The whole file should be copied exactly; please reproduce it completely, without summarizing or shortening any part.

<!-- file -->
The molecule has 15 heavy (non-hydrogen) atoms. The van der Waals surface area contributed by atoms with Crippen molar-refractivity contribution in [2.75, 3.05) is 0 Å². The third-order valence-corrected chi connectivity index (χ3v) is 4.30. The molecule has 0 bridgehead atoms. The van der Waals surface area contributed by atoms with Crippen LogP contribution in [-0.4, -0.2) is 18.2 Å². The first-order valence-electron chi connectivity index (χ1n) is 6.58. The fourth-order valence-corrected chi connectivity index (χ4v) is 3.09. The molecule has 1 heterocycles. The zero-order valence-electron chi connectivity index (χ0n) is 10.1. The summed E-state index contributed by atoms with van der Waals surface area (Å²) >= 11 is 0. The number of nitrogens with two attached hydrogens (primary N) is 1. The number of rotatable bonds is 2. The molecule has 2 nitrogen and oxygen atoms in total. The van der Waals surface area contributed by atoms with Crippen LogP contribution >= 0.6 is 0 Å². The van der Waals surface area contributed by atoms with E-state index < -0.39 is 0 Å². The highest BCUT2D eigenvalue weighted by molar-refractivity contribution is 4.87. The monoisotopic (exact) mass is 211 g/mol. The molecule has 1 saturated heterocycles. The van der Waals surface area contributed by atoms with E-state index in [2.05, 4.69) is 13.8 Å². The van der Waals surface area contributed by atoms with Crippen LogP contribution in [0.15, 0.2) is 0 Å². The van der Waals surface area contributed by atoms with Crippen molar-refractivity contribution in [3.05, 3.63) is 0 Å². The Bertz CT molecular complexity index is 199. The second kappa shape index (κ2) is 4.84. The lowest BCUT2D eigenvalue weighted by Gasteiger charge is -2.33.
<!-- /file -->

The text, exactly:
The molecule has 15 heavy (non-hydrogen) atoms. The van der Waals surface area contributed by atoms with Crippen molar-refractivity contribution in [2.75, 3.05) is 0 Å². The third-order valence-corrected chi connectivity index (χ3v) is 4.30. The molecule has 0 bridgehead atoms. The van der Waals surface area contributed by atoms with Crippen LogP contribution in [-0.4, -0.2) is 18.2 Å². The first-order valence-electron chi connectivity index (χ1n) is 6.58. The fourth-order valence-corrected chi connectivity index (χ4v) is 3.09. The molecule has 1 heterocycles. The zero-order valence-electron chi connectivity index (χ0n) is 10.1. The summed E-state index contributed by atoms with van der Waals surface area (Å²) >= 11 is 0. The number of nitrogens with two attached hydrogens (primary N) is 1. The number of rotatable bonds is 2. The molecule has 2 nitrogen and oxygen atoms in total. The van der Waals surface area contributed by atoms with Crippen LogP contribution >= 0.6 is 0 Å². The van der Waals surface area contributed by atoms with E-state index < -0.39 is 0 Å². The highest BCUT2D eigenvalue weighted by molar-refractivity contribution is 4.87. The monoisotopic (exact) mass is 211 g/mol. The molecule has 1 saturated heterocycles. The van der Waals surface area contributed by atoms with E-state index in [2.05, 4.69) is 13.8 Å². The van der Waals surface area contributed by atoms with Crippen LogP contribution in [0.15, 0.2) is 0 Å². The van der Waals surface area contributed by atoms with Crippen molar-refractivity contribution in [3.05, 3.63) is 0 Å². The Bertz CT molecular complexity index is 199. The second kappa shape index (κ2) is 4.84. The lowest BCUT2D eigenvalue weighted by Gasteiger charge is -2.33.